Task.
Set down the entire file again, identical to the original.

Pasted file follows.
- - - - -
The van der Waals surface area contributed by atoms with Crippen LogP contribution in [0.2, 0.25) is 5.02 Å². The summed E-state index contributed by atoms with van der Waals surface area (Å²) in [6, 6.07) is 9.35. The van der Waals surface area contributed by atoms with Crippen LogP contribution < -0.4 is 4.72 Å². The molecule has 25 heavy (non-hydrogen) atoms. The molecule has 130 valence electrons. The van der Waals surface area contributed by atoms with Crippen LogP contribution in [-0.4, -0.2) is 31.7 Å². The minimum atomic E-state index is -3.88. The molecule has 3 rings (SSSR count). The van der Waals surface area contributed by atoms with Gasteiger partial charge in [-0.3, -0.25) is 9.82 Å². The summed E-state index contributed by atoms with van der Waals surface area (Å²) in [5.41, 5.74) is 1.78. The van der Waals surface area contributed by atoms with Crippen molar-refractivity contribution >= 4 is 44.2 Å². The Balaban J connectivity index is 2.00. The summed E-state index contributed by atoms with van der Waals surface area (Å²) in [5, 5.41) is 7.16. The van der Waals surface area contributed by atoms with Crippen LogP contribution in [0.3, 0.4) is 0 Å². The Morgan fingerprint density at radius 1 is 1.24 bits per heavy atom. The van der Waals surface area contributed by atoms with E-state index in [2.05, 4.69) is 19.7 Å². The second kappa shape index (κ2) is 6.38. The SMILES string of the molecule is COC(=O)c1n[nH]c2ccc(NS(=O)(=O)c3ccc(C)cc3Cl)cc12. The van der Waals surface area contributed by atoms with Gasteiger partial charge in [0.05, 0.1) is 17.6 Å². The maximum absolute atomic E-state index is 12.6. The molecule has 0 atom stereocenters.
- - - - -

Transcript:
The van der Waals surface area contributed by atoms with Crippen LogP contribution in [0.2, 0.25) is 5.02 Å². The summed E-state index contributed by atoms with van der Waals surface area (Å²) in [6, 6.07) is 9.35. The van der Waals surface area contributed by atoms with Crippen LogP contribution < -0.4 is 4.72 Å². The molecule has 25 heavy (non-hydrogen) atoms. The molecule has 130 valence electrons. The van der Waals surface area contributed by atoms with Crippen LogP contribution in [-0.4, -0.2) is 31.7 Å². The minimum atomic E-state index is -3.88. The molecule has 3 rings (SSSR count). The van der Waals surface area contributed by atoms with Gasteiger partial charge in [-0.3, -0.25) is 9.82 Å². The summed E-state index contributed by atoms with van der Waals surface area (Å²) in [5.41, 5.74) is 1.78. The van der Waals surface area contributed by atoms with Crippen molar-refractivity contribution >= 4 is 44.2 Å². The Balaban J connectivity index is 2.00. The summed E-state index contributed by atoms with van der Waals surface area (Å²) in [5, 5.41) is 7.16. The van der Waals surface area contributed by atoms with Crippen LogP contribution in [0.3, 0.4) is 0 Å². The Morgan fingerprint density at radius 1 is 1.24 bits per heavy atom. The van der Waals surface area contributed by atoms with E-state index in [2.05, 4.69) is 19.7 Å². The second kappa shape index (κ2) is 6.38. The SMILES string of the molecule is COC(=O)c1n[nH]c2ccc(NS(=O)(=O)c3ccc(C)cc3Cl)cc12. The van der Waals surface area contributed by atoms with Gasteiger partial charge in [0.05, 0.1) is 17.6 Å². The maximum absolute atomic E-state index is 12.6. The molecule has 0 atom stereocenters.